from December 16, 2022 to December 31, 2022
Published on December 16, 2022 Updated on December 16, 2022

Sheeps and active matter - CY's LPTM Laboratory witnesses collective intelligence in flocks of sheep


At the Laboratoire de Physique Théorique et Modélisation (LPTM), researcher Fernando Peruani is developing physical and mathematical models to describe the movement of small flocks of sheep. His work has just been published in the scientific journal "Nature Physics".

When physics takes the key to the fields

Flocks of sheep reveal collective intelligence.

A small flock of sheep is grazing peacefully on the green hills of peaceful countryside. They are engaged in a very ordinary choreography: regularly, the group moves off, one individual after the other, before coming to a halt again a little further to start grazing again. The movements are as organised as they seem random. Strollers will have noticed this kind of collective coordination in many species of animals, such as birds that suddenly take off in a swarm or fish that elegantly zigzag in tight schools. This collective intelligence is a phenomenon studied by biologists, but mathematical models developed by physicists formalise their observations.

Mathematically describing living organisms.

Fernando Peruani, a researcher at the Laboratory of Theoretical Physics and Modelling (LPTM, CY Cergy Paris University), has made this subject his speciality. His mission is to describe living organisms mathematically, adopting an interdisciplinary approach between physics and biology. After several years of developing tools to describe the movements of bacteria, he found that it was possible to use similar mathematical models to study the movements of groups of animals. His research was recently published in the scientific journal Nature Physics [1].

Active matter physics: a growing field

This approach places his work in the field of active matter physics. This fast-growing discipline emerged some thirty years ago. It was the subject of a EUTOPIA conference (Active Days EUTOPIA - Challenges in Active Matter at the Maison internationale de la recherche, 5-7 December 2022). It aims to use physics to understand living systems at all scales, whether they are cells, bacteria, tadpoles, birds or sheep.

However, while research in this field has so far focused on very brief moments of observation (the moment of the flight of starlings, for example), Prof. Peruani and his team have set out to study the effects of the new technology on the environment. The programme included Newtonian physics, mechanics, Markov chains, stochastic calculus and probabilities. Peruani and his team set out to model the overall behaviour of small groups of sheep on much longer time scales by breaking down phases of movement: grazing (head down), alert (head up), panic (running), etc. This increase in complexity forced them to move away from the models previously proposed by their peers and start the calculations from scratch.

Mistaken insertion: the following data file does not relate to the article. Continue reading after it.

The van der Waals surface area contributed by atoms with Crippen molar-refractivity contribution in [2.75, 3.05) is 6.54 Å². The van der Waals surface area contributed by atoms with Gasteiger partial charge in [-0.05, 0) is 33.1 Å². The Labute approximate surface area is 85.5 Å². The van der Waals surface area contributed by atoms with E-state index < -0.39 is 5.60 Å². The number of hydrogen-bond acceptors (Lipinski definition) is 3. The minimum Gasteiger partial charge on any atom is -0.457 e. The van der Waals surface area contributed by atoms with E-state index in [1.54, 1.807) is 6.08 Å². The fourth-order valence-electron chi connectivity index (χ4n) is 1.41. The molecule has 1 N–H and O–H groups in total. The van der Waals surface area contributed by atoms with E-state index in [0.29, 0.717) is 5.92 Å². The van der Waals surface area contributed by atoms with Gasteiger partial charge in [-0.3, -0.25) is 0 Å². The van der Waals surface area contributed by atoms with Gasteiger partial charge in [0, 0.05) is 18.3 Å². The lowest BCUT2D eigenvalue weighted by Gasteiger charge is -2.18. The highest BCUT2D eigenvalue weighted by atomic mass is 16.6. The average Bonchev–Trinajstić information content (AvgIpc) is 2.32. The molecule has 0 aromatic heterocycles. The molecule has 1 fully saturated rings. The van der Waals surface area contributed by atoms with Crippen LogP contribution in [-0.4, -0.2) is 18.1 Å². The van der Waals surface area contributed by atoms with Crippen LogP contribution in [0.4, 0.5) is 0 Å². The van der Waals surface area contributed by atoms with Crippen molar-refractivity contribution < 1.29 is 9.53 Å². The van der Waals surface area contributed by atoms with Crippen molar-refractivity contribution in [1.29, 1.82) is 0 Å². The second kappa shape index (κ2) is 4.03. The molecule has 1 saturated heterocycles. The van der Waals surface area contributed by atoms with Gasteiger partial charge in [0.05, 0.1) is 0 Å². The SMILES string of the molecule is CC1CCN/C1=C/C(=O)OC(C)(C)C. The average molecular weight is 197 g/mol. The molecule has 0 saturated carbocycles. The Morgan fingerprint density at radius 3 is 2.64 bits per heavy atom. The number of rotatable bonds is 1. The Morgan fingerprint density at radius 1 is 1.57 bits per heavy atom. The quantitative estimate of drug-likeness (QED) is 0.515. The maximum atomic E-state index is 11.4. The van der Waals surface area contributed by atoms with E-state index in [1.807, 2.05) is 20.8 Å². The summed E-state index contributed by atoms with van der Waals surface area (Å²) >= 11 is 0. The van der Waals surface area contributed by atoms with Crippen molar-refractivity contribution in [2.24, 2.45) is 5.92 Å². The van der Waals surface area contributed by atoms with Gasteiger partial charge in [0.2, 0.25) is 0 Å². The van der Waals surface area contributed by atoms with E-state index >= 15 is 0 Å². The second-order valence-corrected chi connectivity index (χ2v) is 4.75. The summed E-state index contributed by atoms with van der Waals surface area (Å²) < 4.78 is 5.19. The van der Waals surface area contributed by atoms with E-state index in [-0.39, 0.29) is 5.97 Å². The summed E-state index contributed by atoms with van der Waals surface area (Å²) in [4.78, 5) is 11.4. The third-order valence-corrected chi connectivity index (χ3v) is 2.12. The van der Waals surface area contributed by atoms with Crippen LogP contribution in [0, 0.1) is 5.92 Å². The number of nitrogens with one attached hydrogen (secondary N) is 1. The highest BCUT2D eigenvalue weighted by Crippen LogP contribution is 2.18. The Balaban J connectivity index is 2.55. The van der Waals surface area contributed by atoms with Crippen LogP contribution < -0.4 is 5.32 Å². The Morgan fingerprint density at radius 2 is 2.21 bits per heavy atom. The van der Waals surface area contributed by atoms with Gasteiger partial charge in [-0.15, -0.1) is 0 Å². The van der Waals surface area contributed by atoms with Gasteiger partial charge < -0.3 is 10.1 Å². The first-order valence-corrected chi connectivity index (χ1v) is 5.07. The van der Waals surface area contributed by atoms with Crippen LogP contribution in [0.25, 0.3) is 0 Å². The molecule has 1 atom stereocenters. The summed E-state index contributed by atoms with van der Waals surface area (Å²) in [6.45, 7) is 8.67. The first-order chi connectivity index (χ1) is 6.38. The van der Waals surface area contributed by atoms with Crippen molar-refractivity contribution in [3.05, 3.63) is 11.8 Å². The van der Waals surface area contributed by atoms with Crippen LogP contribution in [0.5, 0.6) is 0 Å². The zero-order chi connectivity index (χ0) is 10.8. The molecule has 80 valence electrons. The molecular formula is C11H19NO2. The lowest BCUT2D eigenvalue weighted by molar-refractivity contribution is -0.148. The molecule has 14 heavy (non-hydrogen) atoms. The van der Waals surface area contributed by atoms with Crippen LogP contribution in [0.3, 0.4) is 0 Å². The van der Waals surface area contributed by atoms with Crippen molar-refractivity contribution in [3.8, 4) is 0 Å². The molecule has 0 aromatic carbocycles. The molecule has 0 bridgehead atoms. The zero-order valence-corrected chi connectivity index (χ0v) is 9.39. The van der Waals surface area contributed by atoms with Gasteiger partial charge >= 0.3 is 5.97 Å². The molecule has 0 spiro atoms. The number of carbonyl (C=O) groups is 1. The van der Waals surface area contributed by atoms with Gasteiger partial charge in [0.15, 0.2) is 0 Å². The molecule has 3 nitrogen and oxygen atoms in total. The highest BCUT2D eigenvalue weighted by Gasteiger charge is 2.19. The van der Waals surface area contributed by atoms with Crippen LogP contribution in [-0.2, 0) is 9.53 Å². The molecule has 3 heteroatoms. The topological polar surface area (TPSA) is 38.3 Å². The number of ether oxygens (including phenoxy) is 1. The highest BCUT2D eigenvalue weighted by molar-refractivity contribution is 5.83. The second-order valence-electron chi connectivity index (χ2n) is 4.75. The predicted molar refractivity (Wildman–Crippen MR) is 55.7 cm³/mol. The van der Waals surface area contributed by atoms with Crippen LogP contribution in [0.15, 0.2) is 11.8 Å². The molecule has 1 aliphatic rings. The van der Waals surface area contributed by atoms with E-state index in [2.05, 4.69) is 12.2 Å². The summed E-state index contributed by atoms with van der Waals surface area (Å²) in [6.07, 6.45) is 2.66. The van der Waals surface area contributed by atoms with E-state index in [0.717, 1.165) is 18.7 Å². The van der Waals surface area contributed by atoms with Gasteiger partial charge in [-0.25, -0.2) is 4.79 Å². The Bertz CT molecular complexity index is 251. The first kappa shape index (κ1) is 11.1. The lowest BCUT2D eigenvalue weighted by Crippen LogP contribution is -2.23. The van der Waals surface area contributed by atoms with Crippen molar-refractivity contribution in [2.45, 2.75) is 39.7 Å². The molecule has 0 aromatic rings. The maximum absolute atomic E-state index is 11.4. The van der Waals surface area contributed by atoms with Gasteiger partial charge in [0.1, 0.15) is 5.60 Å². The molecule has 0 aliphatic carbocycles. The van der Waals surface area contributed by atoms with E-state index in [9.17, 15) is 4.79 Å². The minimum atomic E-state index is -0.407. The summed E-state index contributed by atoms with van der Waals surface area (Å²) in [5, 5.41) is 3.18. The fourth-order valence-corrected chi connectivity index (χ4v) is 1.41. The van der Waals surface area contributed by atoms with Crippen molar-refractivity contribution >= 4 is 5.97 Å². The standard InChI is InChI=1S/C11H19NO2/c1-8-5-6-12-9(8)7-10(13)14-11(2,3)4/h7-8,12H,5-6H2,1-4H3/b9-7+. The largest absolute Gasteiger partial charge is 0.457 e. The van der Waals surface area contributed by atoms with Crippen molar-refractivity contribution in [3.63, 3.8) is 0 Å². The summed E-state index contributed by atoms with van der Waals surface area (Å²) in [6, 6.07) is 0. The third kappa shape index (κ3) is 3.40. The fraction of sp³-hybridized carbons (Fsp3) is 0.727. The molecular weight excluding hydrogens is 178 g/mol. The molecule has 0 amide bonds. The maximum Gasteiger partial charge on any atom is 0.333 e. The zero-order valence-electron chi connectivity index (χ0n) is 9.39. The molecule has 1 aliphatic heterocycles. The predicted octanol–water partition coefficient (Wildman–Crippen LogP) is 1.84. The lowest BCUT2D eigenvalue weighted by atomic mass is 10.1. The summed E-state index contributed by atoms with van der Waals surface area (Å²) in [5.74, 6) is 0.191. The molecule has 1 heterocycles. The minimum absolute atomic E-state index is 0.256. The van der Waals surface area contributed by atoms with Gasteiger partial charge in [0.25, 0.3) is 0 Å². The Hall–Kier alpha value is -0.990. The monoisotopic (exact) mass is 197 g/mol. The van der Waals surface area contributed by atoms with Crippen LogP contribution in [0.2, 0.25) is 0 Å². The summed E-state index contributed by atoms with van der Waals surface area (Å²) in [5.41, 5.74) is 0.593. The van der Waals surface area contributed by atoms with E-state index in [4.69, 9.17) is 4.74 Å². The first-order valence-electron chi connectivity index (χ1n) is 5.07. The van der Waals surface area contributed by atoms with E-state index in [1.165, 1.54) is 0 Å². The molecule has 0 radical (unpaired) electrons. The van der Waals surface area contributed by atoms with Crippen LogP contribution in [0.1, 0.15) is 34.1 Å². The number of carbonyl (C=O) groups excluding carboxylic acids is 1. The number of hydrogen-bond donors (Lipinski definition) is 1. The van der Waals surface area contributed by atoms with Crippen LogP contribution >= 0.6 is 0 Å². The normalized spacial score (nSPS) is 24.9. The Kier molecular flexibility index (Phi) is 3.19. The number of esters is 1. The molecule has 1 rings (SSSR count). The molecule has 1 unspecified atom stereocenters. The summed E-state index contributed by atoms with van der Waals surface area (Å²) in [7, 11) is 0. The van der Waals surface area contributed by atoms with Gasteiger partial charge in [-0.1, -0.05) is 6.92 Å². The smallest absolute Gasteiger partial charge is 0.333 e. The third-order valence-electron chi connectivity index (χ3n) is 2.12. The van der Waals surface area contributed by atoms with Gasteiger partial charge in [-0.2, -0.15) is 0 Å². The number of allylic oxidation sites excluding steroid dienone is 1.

Collaborative research for promising results

Fernando Peruani collaborates with Luis Gómez-Nava, affiliated with the J. A. Dieudonné laboratory at the Côte d'Azur University in Nice, as well as with biologists from Richard Bon's team at the Centre de Recherches sur la cognition animale (Animal Cognition Research Centre) at Toulouse III University. At the LPTM, he also involves students and post-doctoral fellows in developing a theoretical framework for modelling the data.

What can we conclude at this stage? Contrary to popular belief, sheep are not just followers. Not only is every movement of the flock initiated by a group member, but all individuals in the flock can be leaders. This democratic model would benefit the group by simplifying decision-making, optimising the transmission of information and thus facilitating group cohesion. In the long term, it remains to be seen whether the models developed can be applied to larger flocks of sheep. The collective intelligence of sheep has not yet revealed all its mysteries.

[1] Gómez-Nava, L., Bon, R. & Peruani, F. Intermittent collective motion in sheep results from alternating the role of leader and follower. Nat. Phys. (2022).